What can YOU say in six sentences?
Dennis got to ‘Nam on August 17th of 1970, was in-country less than three months, an 11-’BoomBoom--nickname for an “11B,“ ‘Eleven Bravo,’ the army Military Occupation Specialty classification for an infantry rifleman--when, serving in the 196th Light Infantry Brigade at Quang Nam, Viet Nam, he was shot and killed by enemy small arms fire.
Dennis was born in Montana in 1950, was only 9 when his family moved to the Mt. Vernon/Burlington, Washington area, Edison High's honor student who worked on the yearbook and was drafted into the U.S. Army after attending Skagit Valley College from ‘68-70.
Quang Nam province was the U.S. Marines responsibility for several years before the Army was assigned to the area in February of ’70, six months before Dennis arrived, a region so deadly and dangerous that many Medals of Honor were conferred on Marines in actions where Dennis and his unit were to be assigned.
I don’t know if Dennis knew that the Marines had suffered 7,000 KIAs (Killed-In-Action) during their years in a place called Quang Nam, a place famous for its cinnamon and ginseng, an area with locales known as “Arizona Territory” because it was thick with “Indians,” a place called ‘Charlie Ridge‘, a Marine firebase called “Tomahawk,” and an embattled Marine stronghold at An Hoa.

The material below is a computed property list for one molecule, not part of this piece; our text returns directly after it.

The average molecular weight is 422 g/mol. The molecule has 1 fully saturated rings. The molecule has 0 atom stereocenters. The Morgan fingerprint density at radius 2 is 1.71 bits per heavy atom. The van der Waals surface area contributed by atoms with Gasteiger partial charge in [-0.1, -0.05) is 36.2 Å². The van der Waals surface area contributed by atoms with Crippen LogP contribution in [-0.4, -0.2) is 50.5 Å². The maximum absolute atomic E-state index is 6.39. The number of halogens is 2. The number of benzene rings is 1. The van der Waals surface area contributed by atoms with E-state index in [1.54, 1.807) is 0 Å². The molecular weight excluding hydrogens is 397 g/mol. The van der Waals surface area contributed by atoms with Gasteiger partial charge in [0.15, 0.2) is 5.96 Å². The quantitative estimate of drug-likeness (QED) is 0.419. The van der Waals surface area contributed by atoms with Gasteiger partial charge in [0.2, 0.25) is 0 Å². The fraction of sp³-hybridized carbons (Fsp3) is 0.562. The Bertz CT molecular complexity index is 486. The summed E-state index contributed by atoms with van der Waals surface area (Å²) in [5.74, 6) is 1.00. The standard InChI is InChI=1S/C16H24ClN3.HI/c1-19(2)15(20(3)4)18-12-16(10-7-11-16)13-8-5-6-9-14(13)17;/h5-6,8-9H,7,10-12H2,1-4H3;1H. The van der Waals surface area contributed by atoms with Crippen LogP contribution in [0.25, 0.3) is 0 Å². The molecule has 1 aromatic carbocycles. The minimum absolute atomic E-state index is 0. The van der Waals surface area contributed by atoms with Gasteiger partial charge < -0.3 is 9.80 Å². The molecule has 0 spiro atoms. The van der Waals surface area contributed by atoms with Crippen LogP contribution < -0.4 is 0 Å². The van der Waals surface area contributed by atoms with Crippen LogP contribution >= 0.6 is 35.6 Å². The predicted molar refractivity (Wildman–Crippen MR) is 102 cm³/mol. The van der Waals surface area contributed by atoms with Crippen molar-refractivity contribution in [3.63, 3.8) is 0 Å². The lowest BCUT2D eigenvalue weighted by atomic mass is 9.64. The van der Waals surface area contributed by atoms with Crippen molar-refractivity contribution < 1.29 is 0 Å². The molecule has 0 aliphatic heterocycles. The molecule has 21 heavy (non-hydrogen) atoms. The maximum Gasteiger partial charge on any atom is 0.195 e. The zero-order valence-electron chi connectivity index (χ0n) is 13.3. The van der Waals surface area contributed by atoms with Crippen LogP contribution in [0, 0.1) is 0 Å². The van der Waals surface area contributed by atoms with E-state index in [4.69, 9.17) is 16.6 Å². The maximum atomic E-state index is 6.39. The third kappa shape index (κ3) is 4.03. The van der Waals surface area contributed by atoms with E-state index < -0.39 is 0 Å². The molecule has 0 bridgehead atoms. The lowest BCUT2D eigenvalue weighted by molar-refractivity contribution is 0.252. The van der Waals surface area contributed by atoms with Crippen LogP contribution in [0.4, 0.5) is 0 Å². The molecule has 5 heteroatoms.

When he awoke on November 11th of 1970, I don’t know if Dennis knew it was Veterans Day back home in Washington, if he awoke under fire, knew a firefight was imminent, or thought he might ‘get it’ that day.
For you, Dennis Richard Linnell, a Private First Class of Delta Company, Second Battalion, 1st Infantry, I will pray, for you and for all who have fallen and may not be remembered by names etched in a wall such as yours, and especially for you, Dennis, I will fly my flag in your personal memory and honor, and for others because their lives mattered too, you the fallen who may not have anyone else by whom to be remembered.
[Two other soldiers died from hostile fire that day: Ronald J. DiBartolomeo, of Volant, PA, at Bien Hoa; Francis Xavier Bunk, of West Islip, NY, at Binh Dinh]